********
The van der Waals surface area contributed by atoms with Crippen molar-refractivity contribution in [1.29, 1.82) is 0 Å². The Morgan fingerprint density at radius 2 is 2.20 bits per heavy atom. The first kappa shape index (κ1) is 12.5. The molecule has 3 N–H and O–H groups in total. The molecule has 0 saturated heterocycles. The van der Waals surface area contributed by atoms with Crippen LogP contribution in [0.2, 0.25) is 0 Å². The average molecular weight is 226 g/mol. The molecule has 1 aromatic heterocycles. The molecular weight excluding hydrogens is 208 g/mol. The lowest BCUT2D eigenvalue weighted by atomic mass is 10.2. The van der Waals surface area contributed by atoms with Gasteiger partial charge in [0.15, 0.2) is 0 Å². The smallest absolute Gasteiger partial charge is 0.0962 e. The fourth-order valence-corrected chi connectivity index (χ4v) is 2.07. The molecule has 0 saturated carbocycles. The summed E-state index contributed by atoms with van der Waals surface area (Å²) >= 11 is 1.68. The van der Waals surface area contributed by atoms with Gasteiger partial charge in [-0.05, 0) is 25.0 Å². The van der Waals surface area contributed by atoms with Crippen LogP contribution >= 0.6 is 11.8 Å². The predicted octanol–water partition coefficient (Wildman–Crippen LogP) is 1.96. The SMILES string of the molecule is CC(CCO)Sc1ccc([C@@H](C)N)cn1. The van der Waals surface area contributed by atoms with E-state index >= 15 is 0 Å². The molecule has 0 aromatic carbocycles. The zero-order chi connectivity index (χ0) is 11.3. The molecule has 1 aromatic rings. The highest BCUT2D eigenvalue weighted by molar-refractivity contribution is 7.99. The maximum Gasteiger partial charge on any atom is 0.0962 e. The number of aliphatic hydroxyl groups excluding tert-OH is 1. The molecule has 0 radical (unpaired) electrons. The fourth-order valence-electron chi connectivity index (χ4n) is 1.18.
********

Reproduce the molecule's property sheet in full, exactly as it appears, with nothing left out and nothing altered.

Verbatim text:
The van der Waals surface area contributed by atoms with Crippen molar-refractivity contribution in [1.29, 1.82) is 0 Å². The Morgan fingerprint density at radius 2 is 2.20 bits per heavy atom. The first kappa shape index (κ1) is 12.5. The molecule has 3 N–H and O–H groups in total. The molecule has 0 saturated heterocycles. The van der Waals surface area contributed by atoms with Crippen LogP contribution in [0.2, 0.25) is 0 Å². The average molecular weight is 226 g/mol. The molecule has 1 aromatic heterocycles. The molecular weight excluding hydrogens is 208 g/mol. The lowest BCUT2D eigenvalue weighted by atomic mass is 10.2. The van der Waals surface area contributed by atoms with Gasteiger partial charge in [0.15, 0.2) is 0 Å². The smallest absolute Gasteiger partial charge is 0.0962 e. The fourth-order valence-corrected chi connectivity index (χ4v) is 2.07. The molecule has 0 saturated carbocycles. The summed E-state index contributed by atoms with van der Waals surface area (Å²) >= 11 is 1.68. The van der Waals surface area contributed by atoms with Gasteiger partial charge in [-0.05, 0) is 25.0 Å². The van der Waals surface area contributed by atoms with Crippen LogP contribution >= 0.6 is 11.8 Å². The predicted octanol–water partition coefficient (Wildman–Crippen LogP) is 1.96. The SMILES string of the molecule is CC(CCO)Sc1ccc([C@@H](C)N)cn1. The van der Waals surface area contributed by atoms with E-state index >= 15 is 0 Å². The molecule has 0 aromatic carbocycles. The zero-order chi connectivity index (χ0) is 11.3. The molecule has 1 aromatic rings. The highest BCUT2D eigenvalue weighted by molar-refractivity contribution is 7.99. The maximum Gasteiger partial charge on any atom is 0.0962 e. The number of aliphatic hydroxyl groups excluding tert-OH is 1. The molecule has 0 radical (unpaired) electrons. The fourth-order valence-electron chi connectivity index (χ4n) is 1.18.